Calvinball, Quidditch, and Other Fictional Sports We Wish the Olympics Would Adopt

Photo: Courtesy of Scholastic Press, Sci Fi, Paramount, Universal Pictures

One of the complaints often voiced by Olympics haters is that the sports played are too obscure and seem made up. Sure, LeBron James gets to play basketball in China, but who cares about team handball, modern pentathlon, and the 400-meter individual medley? But for us, the fringy sports we see only once every four years are what make the Olympics great. We can watch baseball any old time, but how awesome is it to watch guys whose whole lives are devoted to the art of badminton?

With that in mind, we started thinking about some other sports we wish they played in the Olympics. Cricket, sure, and it's pretty crazy the Olympics don't include golf. But why limit our discussion to sports that actually exist? What about Quidditch? It's the wizarding world's favorite sport, appearing in some of the most popular books ever written. We'd watch world-class Quidditch players in action. Wouldn't you? With that in mind, here are ten fictional sports we wish we could see played in Beijing.

10. Quidditch (from J.K. Rowling's Harry Potter novels)
Sure, a lack of magic might make this game — played on broomsticks with flying balls — a tough one to reenact in Beijing's Olympic Stadium, but land-bound quidditch is already being played by twee New England college students, and imagine if world-class athletes got in the game? Quidditch could prove wildly popular among both fans of the Potter books and fans of watching dudes get hit in the face with Bludgers.
And the gold goes to: The United States, the only nation with jetpack technology.

9. German Batball (from The Sirens of Titan)
The rules of batball (the only sport played on Kurt Vonnegut's vision of a man-colonized Mars) are similar to those of baseball, except the ball is as big as a melon and the fielding team tries to hit runners with it as they round the bases. Also, weirdly, there's no bat; offensive players balance the ball on one fist and punch it with the other.
And the gold goes to: Germany, we guess.

8. Flonkerton (from The Office)
A race in which competitors run with full boxes of office paper attached to their feet.
And the gold goes to: India, home of America's outsourced office jobs.

7. Brockian Ultra-Cricket (from The Hitchhiker's Guide to the Galaxy)
As described by Douglas Adams, brockian ultra-cricket is a curious game in which players hit each other as hard as possible, run far away, and apologize. Apologies are scored by judges, and "should be concise, sincere and, for maximum clarity and points, delivered through a megaphone." In the Olympic setting, we can imagine fiercely battled matches of brockian ultra-cricket between national rivals, with the language barrier only serving to intensify the excitement.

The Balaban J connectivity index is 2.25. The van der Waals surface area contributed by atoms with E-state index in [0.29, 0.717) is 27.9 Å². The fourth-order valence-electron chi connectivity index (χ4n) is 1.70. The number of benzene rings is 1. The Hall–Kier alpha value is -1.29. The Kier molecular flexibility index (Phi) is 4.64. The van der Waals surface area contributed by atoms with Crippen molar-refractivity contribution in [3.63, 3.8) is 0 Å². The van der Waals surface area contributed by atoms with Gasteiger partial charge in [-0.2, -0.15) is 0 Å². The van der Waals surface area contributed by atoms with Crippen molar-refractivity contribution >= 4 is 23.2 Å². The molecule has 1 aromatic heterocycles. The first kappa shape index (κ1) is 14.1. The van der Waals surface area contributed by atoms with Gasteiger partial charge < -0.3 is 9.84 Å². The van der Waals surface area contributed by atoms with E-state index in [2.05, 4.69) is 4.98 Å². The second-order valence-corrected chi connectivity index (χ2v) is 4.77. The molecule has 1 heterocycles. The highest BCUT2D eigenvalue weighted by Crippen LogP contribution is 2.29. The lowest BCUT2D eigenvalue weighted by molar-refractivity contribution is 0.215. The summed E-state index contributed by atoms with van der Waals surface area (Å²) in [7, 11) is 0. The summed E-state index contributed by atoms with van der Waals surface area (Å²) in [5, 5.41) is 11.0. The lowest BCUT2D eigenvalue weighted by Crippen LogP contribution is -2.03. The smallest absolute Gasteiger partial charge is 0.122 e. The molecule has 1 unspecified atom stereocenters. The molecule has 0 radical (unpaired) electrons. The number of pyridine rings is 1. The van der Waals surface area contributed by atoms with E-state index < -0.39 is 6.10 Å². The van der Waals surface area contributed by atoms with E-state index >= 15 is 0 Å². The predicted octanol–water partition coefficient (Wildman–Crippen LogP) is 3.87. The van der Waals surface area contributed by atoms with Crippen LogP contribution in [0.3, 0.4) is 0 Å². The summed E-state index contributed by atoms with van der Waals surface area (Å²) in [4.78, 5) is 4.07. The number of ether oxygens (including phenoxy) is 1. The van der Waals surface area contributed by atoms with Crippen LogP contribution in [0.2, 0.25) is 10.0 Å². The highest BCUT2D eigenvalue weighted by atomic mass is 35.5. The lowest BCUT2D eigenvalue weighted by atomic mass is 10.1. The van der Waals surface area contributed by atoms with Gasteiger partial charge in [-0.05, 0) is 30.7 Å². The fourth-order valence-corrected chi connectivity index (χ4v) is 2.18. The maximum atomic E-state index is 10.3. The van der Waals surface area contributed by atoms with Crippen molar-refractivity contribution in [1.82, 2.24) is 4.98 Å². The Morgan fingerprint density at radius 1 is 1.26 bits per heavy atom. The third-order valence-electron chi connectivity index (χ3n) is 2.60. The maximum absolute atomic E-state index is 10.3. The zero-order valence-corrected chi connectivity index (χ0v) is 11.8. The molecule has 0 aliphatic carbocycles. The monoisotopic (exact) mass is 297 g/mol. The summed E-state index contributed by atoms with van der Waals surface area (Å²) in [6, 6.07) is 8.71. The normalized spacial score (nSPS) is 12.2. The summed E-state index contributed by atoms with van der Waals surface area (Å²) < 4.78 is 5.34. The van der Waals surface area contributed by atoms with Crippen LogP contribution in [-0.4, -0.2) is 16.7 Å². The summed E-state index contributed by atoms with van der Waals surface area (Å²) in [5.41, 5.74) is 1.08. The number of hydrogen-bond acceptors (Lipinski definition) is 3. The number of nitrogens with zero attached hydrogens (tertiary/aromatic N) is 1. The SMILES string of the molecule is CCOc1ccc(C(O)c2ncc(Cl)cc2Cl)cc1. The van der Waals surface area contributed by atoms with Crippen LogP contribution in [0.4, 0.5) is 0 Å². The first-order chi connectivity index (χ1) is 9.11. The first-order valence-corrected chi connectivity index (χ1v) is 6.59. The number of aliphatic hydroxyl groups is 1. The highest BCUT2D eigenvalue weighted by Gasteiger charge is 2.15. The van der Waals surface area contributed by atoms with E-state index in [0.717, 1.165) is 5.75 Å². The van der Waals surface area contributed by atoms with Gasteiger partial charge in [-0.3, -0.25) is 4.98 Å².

And the gold goes to: Given that it took the U.S. almost 150 years to apologize for slavery, it seems unlikely that this is a sport at which we would excel. Polite Canadians, on the other hand, are destined for the gold.

6. Pyramid (from Battlestar Galactica)
The rules are slightly mysterious to this game, which can be played one-on-one or in teams, but it seems to combine basketball and rugby and takes place on a triangular court. Games are co-ed and frequently serve as foreplay.
And the gold goes to: Japan, a nation already living in the future.

5. Baseketball (from Baseketball)
A combination of H-O-R-S-E and baseball, this game counts a made free throw as a single, a shot from the top of the key as a double, and a three-pointer as a triple. Since there's no running, the obese are not necessarily at any disadvantage.
And the gold goes to: America!

4. Calvinball (from "Calvin and Hobbes")
The only static rule of Calvinball is that it can never be played the same way twice. Otherwise, competitors may declare new regulations (out loud or silently to themselves) at any time during a match. Singing and flag-capturing are typically important, though not always. There is no point-scoring system.
And the gold goes to: The Russians, masters of the equally nonsensical rhythmic gymnastics.

3. Rollerball (from Rollerball)
Two teams (on roller skates and motorcycles) compete to put a steel ball into goals located at opposite ends of an arena. Because the sport is most popular in overpopulated dystopias, the murdering of one's opponents is strongly encouraged.
And the gold goes to: Given that practically all countries are overpopulated dystopias these days, this one's pretty much anybody's game.

2. Skeet Surfing (from Top Secret!)
In the spirit of other Olympic sports-made-up-of-other-sports like biathlon (skiing plus shooting) and water polo (handball plus swimming), skeet surfing — first popularized by swivel-hipped singer Nick Rivers (Val Kilmer) in his No. 1 song of the same name — combines the obviously compatible sports of surfing and skeet-shooting. Contestants are scored on their accuracy, grace, and daring, and lose points for each spectator shot.
And the gold goes to: Australia, the perfect combination of wild frontier and tasty waves.

1. Croquet (from Alice's Adventures in Wonderland)
Like regular croquet, but using flamingos for mallets.
And the gold goes to: England.

Related: Special Olympicks [NYM]
Leitch: Ivy Leaguers Rule Olympics, Life [Daily Intel]